Greater Incentives Needed for Local InvestorsThu, 10/17/2019 - 17:02
Mexico’s mineral resource is widely untapped but the right investment incentives could open the floodgates to local investors and greater development, says David Wolfin, President and CEO of Avino Silver & Gold Mines. “In Canada, we have a program based on flow groups. Investors get associated benefits by investing in a mining company and that money is directed to exploration” he says. “Mexico has wealthy people who could invest in their own country if this opportunity was available. More exploration, more discoveries and hence, more mines could be found.”
Avino Silver & Gold Mines itself wanted to participate in the Mexican Stock Exchange, but the conditions would not allow it. “The government should introduce exploration incentives for junior mining companies in Mexico. We could finance our profit on the Canadian Stock Exchange and then send this money to the country and build our mines. Avino Silver & Gold Mines has been public for many decades now in Canada. Hence, we have secondary offerings on the stock exchange. Nevertheless, if we could do this in Mexico, I believe more people in Latin America would invest as well,” he says. The company’s most important asset is located in Durango. The Avino vein was mined during 27 years of open pit and underground production prior to 2001. “In 2018, we completed an expansion of the mill, with the addition of a fourth bulk flotation circuit. This allowed us to increase our production from 1,500t/d to 2,500t/d,” says Wolfin. He is confident about an increase in production toward the end of 2019. The company is targeting between 2.6 million and 2.8 million oz of silver equivalent. “By 2020, we are looking for this number to climb up to 3.2 million tons per day,” he adds.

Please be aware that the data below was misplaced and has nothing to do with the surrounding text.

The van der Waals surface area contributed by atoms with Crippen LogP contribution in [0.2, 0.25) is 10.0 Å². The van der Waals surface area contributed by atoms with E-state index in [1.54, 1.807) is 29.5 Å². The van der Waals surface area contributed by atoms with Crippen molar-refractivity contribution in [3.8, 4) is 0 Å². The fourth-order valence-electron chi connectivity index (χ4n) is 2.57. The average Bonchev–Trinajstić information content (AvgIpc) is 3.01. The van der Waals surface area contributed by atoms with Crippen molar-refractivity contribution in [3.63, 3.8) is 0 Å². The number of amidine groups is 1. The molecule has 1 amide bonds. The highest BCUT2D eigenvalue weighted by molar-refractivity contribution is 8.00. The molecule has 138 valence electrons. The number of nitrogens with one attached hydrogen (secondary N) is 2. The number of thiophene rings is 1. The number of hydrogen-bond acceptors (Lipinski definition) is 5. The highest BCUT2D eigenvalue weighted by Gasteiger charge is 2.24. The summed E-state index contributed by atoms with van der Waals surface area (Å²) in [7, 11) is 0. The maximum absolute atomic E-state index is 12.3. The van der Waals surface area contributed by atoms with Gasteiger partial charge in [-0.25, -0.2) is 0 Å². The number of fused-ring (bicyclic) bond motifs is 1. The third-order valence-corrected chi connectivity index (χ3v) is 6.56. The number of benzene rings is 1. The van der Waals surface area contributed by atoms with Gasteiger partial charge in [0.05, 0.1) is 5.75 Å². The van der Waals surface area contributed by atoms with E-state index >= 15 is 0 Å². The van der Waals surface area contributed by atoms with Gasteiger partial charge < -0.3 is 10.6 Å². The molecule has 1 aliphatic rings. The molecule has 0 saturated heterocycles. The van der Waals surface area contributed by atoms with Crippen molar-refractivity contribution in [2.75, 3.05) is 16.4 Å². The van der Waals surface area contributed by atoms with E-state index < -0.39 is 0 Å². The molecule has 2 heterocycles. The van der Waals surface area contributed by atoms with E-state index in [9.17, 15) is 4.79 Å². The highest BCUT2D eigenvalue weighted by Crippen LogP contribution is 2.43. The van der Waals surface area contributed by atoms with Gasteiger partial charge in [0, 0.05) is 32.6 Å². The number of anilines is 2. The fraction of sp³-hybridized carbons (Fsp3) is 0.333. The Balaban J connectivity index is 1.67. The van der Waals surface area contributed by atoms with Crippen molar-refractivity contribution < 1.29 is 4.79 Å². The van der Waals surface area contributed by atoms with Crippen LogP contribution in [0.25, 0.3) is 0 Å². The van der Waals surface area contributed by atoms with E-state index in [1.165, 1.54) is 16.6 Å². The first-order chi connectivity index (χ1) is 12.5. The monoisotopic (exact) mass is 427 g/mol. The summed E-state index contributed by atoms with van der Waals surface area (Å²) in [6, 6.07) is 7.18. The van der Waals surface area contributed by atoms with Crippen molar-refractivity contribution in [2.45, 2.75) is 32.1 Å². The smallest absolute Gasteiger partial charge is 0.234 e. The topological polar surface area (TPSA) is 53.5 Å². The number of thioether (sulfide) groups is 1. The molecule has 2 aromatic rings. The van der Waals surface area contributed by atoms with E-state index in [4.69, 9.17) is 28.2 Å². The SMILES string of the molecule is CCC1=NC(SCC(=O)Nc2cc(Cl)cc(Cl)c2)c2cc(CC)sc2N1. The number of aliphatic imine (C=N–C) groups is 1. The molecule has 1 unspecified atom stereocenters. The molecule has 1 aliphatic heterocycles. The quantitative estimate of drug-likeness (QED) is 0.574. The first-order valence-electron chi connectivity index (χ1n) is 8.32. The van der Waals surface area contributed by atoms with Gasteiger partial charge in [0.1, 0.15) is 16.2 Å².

As a smaller company, Avino is keeping an eye on local developments that are creating uncertainty; in particular, the Mining Fund, which was managed by municipalities, will now be administered by the federal government. “As we are expanding operations in the country, our biggest concern is the structural improvements around tax collection. This money is supposed to be directed toward communities,” Wolfin says. He points out, however, that the company maintains a good relationship with relevant stakeholders. “Durango’s authorities have been helpful and open to business. They appreciate what we are doing in the region.” The company itself has supported local communities with a variety of infrastructure projects, including road construction, water systems and even medical services. “To date, we have employed 350 locals. I believe that hand in hand with the government, we could promote the development of a mining curriculum among younger locals. This could help to rebuild the community’s labor force,” Wolfin notes.